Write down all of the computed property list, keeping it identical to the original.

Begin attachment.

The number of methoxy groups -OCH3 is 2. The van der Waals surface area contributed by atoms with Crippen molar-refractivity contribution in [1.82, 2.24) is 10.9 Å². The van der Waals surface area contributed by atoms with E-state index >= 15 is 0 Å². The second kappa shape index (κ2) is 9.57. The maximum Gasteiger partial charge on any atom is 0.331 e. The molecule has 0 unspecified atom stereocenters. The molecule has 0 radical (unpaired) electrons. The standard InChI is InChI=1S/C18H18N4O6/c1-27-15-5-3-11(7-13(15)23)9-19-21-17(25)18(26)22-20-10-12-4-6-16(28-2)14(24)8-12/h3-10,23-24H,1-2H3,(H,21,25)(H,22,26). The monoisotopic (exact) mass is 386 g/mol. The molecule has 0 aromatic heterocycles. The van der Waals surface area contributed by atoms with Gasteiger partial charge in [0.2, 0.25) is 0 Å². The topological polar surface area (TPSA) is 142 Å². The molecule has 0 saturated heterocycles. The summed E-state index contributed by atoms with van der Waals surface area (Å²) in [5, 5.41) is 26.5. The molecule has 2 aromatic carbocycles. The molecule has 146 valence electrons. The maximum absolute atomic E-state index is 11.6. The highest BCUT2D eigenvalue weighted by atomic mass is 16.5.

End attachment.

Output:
The number of methoxy groups -OCH3 is 2. The van der Waals surface area contributed by atoms with Crippen molar-refractivity contribution in [1.82, 2.24) is 10.9 Å². The van der Waals surface area contributed by atoms with E-state index >= 15 is 0 Å². The second kappa shape index (κ2) is 9.57. The maximum Gasteiger partial charge on any atom is 0.331 e. The molecule has 0 unspecified atom stereocenters. The molecule has 0 radical (unpaired) electrons. The standard InChI is InChI=1S/C18H18N4O6/c1-27-15-5-3-11(7-13(15)23)9-19-21-17(25)18(26)22-20-10-12-4-6-16(28-2)14(24)8-12/h3-10,23-24H,1-2H3,(H,21,25)(H,22,26). The monoisotopic (exact) mass is 386 g/mol. The molecule has 0 aromatic heterocycles. The van der Waals surface area contributed by atoms with Gasteiger partial charge in [0.2, 0.25) is 0 Å². The topological polar surface area (TPSA) is 142 Å². The molecule has 0 saturated heterocycles. The summed E-state index contributed by atoms with van der Waals surface area (Å²) in [5, 5.41) is 26.5. The molecule has 2 aromatic carbocycles. The molecule has 146 valence electrons. The maximum absolute atomic E-state index is 11.6. The highest BCUT2D eigenvalue weighted by atomic mass is 16.5.